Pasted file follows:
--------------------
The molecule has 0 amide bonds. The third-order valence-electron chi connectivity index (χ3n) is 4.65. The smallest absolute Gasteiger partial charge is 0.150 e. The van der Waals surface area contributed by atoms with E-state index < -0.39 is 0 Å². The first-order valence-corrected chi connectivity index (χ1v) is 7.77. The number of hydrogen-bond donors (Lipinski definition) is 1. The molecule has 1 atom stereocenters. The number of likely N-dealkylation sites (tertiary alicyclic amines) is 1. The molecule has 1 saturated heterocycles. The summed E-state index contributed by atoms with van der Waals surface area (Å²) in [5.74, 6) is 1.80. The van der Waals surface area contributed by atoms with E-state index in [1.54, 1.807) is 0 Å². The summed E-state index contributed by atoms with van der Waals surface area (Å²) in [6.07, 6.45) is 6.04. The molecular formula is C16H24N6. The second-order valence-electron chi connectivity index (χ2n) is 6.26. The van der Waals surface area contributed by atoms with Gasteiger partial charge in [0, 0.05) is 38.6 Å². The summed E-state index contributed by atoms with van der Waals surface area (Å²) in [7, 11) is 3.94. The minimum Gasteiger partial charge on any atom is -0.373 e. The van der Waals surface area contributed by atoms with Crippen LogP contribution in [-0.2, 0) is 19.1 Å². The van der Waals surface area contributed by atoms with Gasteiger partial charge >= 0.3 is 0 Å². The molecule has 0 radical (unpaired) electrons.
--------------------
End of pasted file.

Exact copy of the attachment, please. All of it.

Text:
The molecule has 0 amide bonds. The third-order valence-electron chi connectivity index (χ3n) is 4.65. The smallest absolute Gasteiger partial charge is 0.150 e. The van der Waals surface area contributed by atoms with E-state index < -0.39 is 0 Å². The first-order valence-corrected chi connectivity index (χ1v) is 7.77. The number of hydrogen-bond donors (Lipinski definition) is 1. The molecule has 1 atom stereocenters. The number of likely N-dealkylation sites (tertiary alicyclic amines) is 1. The molecule has 1 saturated heterocycles. The summed E-state index contributed by atoms with van der Waals surface area (Å²) in [5.74, 6) is 1.80. The van der Waals surface area contributed by atoms with E-state index in [1.54, 1.807) is 0 Å². The summed E-state index contributed by atoms with van der Waals surface area (Å²) in [6.07, 6.45) is 6.04. The molecular formula is C16H24N6. The second-order valence-electron chi connectivity index (χ2n) is 6.26. The van der Waals surface area contributed by atoms with Gasteiger partial charge in [0, 0.05) is 38.6 Å². The summed E-state index contributed by atoms with van der Waals surface area (Å²) in [7, 11) is 3.94. The minimum Gasteiger partial charge on any atom is -0.373 e. The van der Waals surface area contributed by atoms with Crippen LogP contribution in [-0.2, 0) is 19.1 Å². The van der Waals surface area contributed by atoms with Gasteiger partial charge >= 0.3 is 0 Å². The molecule has 0 radical (unpaired) electrons.